1. Well Mrunal is showing a very visible continental shelf around the China’s sea shore and you are saying you are unable to find China in the whole article !!!

  25. PL confirm Whether continental shelf in east coast is wider or west. Its east cost which is wider that was the reason of the reason for having more port in west coast.

  26. In wikipedia, its mentioned that china ranks 1st in paper n pulp industry and US 2nd… canada ranks 5th. Even germany and japan are above ranked than canada. But acc to your article, canada seems to no 1, with USA importing all her newsprint paper, n china, japan germany dot produce significant amt.. plz explain this paradox….

    1. China took over USA only after 2009. Three reasons – 1. China sponsored biotech research. Eucalyptus plants are cloned in laboratory with quality to grow freakishly, 10 times faster than a treecompletely grows in naatural conditions. Samplings are 1st grown in controlled-temperate-climate-labs and then planted.
      2. China govt subsidised paper industry between 2003-2009 which helped to grow.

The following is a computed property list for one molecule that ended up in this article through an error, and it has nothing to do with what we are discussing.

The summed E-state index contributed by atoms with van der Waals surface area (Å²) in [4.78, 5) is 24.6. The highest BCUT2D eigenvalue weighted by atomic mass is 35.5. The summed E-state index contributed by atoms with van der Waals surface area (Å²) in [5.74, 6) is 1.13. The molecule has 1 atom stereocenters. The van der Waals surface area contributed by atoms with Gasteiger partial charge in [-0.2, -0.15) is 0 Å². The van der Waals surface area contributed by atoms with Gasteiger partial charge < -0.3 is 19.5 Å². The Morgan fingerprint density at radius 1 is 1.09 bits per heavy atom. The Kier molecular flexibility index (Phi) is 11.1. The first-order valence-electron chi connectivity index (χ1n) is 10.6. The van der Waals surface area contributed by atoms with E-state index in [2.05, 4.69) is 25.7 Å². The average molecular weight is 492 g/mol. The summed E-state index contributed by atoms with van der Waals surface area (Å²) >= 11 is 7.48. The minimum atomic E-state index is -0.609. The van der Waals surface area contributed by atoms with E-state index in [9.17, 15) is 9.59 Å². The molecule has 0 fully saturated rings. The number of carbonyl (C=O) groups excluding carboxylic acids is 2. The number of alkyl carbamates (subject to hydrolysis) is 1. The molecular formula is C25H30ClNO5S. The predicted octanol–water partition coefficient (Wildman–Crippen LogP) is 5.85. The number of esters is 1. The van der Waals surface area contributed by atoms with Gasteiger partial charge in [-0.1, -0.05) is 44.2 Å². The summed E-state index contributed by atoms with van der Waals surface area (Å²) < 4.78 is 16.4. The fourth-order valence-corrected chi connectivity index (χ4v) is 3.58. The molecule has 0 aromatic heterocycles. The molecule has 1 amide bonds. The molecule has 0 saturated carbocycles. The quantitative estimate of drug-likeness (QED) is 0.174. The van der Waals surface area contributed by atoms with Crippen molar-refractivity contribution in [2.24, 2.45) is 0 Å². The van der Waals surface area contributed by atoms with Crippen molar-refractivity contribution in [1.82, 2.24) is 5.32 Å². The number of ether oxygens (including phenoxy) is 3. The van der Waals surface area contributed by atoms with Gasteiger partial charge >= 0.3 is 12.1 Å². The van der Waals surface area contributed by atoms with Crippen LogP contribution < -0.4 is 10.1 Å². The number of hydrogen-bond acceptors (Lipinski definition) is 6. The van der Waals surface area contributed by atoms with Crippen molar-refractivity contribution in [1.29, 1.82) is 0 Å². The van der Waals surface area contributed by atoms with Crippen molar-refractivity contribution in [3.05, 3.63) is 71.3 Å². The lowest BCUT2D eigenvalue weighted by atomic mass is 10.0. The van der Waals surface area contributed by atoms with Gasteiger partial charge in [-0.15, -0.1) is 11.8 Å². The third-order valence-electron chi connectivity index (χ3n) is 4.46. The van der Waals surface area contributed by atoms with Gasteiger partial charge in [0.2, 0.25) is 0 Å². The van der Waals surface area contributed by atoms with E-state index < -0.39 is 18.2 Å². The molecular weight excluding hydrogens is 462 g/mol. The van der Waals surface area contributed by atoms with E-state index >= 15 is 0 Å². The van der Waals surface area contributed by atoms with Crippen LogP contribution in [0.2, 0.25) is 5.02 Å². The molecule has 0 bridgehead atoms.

3. During same huge industry came into existence in China Hunan provice. They started importing wood and pulp even from Wisconsin state! Also china developed big paper recycling industry annually importing billions of tonnes of paper waste.
      Before 2009 USA was largest producer, industry concentrated in Wisconson state.

      Mrunal took example of Canada may be because he found it easy to explain or the source he reffered took Canada as example. Its our job to update using internet. :)

  27. great work , sir

  28. By what mechanism nutrients ,from the sea bed , come to the surface of the sea where hot and cold water currents mix ?
    ( planktons eats these nutrients and increase their population ,fish eat these planktons and this makes the area a good fishing zone/bank )

    1. It is called upwelling.. when cold nutrient rich water come upwards

  29. mrunal bhai u r unbeatable